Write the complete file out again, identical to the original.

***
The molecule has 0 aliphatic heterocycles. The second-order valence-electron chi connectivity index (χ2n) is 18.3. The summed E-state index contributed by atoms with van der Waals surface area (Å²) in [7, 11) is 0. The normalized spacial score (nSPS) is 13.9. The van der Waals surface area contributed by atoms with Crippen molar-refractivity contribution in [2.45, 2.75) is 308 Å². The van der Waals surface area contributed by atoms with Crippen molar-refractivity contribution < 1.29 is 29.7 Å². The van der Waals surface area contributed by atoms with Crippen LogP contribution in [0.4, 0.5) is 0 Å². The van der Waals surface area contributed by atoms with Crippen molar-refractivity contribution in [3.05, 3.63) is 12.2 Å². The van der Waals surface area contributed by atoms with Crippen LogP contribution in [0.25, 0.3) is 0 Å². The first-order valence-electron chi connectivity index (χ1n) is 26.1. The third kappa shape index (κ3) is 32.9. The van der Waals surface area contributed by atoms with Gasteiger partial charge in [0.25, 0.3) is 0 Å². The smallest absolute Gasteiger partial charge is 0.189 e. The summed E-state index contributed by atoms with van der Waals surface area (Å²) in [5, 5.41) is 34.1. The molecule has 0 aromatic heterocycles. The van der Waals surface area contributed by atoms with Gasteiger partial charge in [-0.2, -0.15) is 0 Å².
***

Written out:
The molecule has 0 aliphatic heterocycles. The second-order valence-electron chi connectivity index (χ2n) is 18.3. The summed E-state index contributed by atoms with van der Waals surface area (Å²) in [7, 11) is 0. The normalized spacial score (nSPS) is 13.9. The van der Waals surface area contributed by atoms with Crippen molar-refractivity contribution in [2.45, 2.75) is 308 Å². The van der Waals surface area contributed by atoms with Crippen molar-refractivity contribution < 1.29 is 29.7 Å². The van der Waals surface area contributed by atoms with Crippen LogP contribution in [0.4, 0.5) is 0 Å². The van der Waals surface area contributed by atoms with Crippen molar-refractivity contribution in [3.05, 3.63) is 12.2 Å². The van der Waals surface area contributed by atoms with Crippen LogP contribution in [0.25, 0.3) is 0 Å². The first-order valence-electron chi connectivity index (χ1n) is 26.1. The third kappa shape index (κ3) is 32.9. The van der Waals surface area contributed by atoms with Gasteiger partial charge in [0.25, 0.3) is 0 Å². The smallest absolute Gasteiger partial charge is 0.189 e. The summed E-state index contributed by atoms with van der Waals surface area (Å²) in [5, 5.41) is 34.1. The molecule has 0 aromatic heterocycles. The van der Waals surface area contributed by atoms with Gasteiger partial charge in [-0.2, -0.15) is 0 Å².